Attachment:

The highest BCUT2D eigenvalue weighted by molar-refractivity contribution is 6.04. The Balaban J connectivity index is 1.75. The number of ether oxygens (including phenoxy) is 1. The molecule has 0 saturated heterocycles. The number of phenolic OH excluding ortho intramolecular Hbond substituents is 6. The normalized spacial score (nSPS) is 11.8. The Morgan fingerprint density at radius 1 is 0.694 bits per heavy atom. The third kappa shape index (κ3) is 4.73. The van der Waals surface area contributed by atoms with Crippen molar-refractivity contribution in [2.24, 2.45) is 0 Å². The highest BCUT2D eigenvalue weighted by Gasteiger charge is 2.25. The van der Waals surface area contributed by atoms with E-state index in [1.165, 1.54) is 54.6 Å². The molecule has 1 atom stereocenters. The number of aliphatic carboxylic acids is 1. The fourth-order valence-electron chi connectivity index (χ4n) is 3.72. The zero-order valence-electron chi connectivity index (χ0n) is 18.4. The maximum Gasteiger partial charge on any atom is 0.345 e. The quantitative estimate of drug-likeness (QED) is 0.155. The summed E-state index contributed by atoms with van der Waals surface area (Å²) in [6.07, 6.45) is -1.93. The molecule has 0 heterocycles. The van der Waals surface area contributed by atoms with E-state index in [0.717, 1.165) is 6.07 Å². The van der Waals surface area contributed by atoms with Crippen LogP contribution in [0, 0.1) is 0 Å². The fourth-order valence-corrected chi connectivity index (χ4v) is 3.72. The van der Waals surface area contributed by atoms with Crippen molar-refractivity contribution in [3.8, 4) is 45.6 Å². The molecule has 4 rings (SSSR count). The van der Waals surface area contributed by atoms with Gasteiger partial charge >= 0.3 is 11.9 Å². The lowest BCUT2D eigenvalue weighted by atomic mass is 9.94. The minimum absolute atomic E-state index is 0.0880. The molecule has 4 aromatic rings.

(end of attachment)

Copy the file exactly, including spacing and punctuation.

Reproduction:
The highest BCUT2D eigenvalue weighted by molar-refractivity contribution is 6.04. The Balaban J connectivity index is 1.75. The number of ether oxygens (including phenoxy) is 1. The molecule has 0 saturated heterocycles. The number of phenolic OH excluding ortho intramolecular Hbond substituents is 6. The normalized spacial score (nSPS) is 11.8. The Morgan fingerprint density at radius 1 is 0.694 bits per heavy atom. The third kappa shape index (κ3) is 4.73. The van der Waals surface area contributed by atoms with Crippen molar-refractivity contribution in [2.24, 2.45) is 0 Å². The highest BCUT2D eigenvalue weighted by Gasteiger charge is 2.25. The van der Waals surface area contributed by atoms with E-state index in [1.165, 1.54) is 54.6 Å². The molecule has 1 atom stereocenters. The number of aliphatic carboxylic acids is 1. The fourth-order valence-electron chi connectivity index (χ4n) is 3.72. The zero-order valence-electron chi connectivity index (χ0n) is 18.4. The maximum Gasteiger partial charge on any atom is 0.345 e. The quantitative estimate of drug-likeness (QED) is 0.155. The summed E-state index contributed by atoms with van der Waals surface area (Å²) in [6.07, 6.45) is -1.93. The molecule has 0 heterocycles. The van der Waals surface area contributed by atoms with E-state index in [0.717, 1.165) is 6.07 Å². The van der Waals surface area contributed by atoms with Crippen LogP contribution in [0, 0.1) is 0 Å². The fourth-order valence-corrected chi connectivity index (χ4v) is 3.72. The van der Waals surface area contributed by atoms with Crippen molar-refractivity contribution in [3.8, 4) is 45.6 Å². The molecule has 4 rings (SSSR count). The van der Waals surface area contributed by atoms with Gasteiger partial charge >= 0.3 is 11.9 Å². The lowest BCUT2D eigenvalue weighted by atomic mass is 9.94. The minimum absolute atomic E-state index is 0.0880. The molecule has 4 aromatic rings.